Never was a drama more truly Trench in its character than a piece pro- duced at the Princess's under the title of Love's Telegraph. In the first place, there is the love of intrigue—the delight of pursuing a fine thread through all sorts of tangles, which so much distinguishes the writers of modern French comedies, and which is the cause of their great ingenuity. In the second place, there is in the moral of the work—for it has a sort of moral—that acknowledgment of the subservience of individual feeling to what is called "reason," (1. e. worldly convention,) which is so decidedly un-English. A young and interesting princess, who has set her affections on a man of inferior station, and is by that very man tricked into a mar- riage with a prince whom she does not love, the curtain descending upon her unhappiness, would never have been selected as a subject for an Eng- lish dramatist. If such a theme had been forced upon him, he would have felt the necessity of modifying it, by making the lowly gentleman turn out an emperor in disguise, or by bringing the whole affair to a tragical con- clusion, and making the princess fall dead, or at least senseless. It is all very right this regard for the conventions of society—right to attend to them in real life; but in a work of art, the triumph of such conventions over a natural feeling, unaccompanied by moral delinquency, produces a very chilly satisfaction to the mind of an Englishman. With regard to the construction of the piece' it is exceedingly clover; the situations, while they are novel, have all the effect of keeping alive the curiosity of an au- dience. The character of the Princess is prettily conceived; and this adds to the pain we feel when she is so systematically deceived by the object of her affections and her confidential female friend; who comfortably marry each other at the end by means of their very moral trickery. As for the dialogue, it is but fiat; and we think that if the adapter had taken pains to put in a little more sparkle, he would not have found his time ill-bestowed The Princess and the moral trickster, her secretary, are admirably played by Madame Vestris and Charles Mathews; and the piece is produced in highly creditable style.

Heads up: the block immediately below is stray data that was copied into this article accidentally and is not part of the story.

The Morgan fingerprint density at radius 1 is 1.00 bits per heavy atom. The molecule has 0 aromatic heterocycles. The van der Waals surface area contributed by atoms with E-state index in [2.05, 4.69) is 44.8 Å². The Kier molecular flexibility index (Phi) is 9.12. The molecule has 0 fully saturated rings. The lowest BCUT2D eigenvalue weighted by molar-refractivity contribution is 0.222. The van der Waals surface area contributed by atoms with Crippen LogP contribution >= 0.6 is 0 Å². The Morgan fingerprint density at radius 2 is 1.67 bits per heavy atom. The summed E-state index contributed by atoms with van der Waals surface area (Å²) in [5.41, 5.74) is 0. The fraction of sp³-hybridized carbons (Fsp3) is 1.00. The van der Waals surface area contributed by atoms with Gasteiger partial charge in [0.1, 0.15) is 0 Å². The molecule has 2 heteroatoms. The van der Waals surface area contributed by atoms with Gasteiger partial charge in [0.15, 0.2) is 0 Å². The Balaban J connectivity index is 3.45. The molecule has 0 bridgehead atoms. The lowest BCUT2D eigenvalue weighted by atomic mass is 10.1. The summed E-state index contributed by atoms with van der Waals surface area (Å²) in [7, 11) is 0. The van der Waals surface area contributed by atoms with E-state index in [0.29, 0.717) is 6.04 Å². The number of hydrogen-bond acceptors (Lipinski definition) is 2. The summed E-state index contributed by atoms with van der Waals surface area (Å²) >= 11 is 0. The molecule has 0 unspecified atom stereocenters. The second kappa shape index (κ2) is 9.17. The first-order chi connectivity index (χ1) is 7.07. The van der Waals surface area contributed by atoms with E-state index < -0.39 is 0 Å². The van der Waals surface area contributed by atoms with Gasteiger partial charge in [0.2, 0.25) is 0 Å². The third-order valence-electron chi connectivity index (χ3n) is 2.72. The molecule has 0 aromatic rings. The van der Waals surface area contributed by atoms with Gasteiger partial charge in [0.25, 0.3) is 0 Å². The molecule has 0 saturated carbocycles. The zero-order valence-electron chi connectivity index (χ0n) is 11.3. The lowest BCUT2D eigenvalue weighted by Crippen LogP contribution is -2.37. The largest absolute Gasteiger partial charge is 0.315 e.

At the Surrey, Mr. Macready has commenced a " starring " engagement; and came out on Monday in the character of Hamlet. He was received with the greatest enthusiasm, by an audience certainly not the most aris- tocratic in the world, but yielding to none in a hearty desire to hear and admire Shakspere.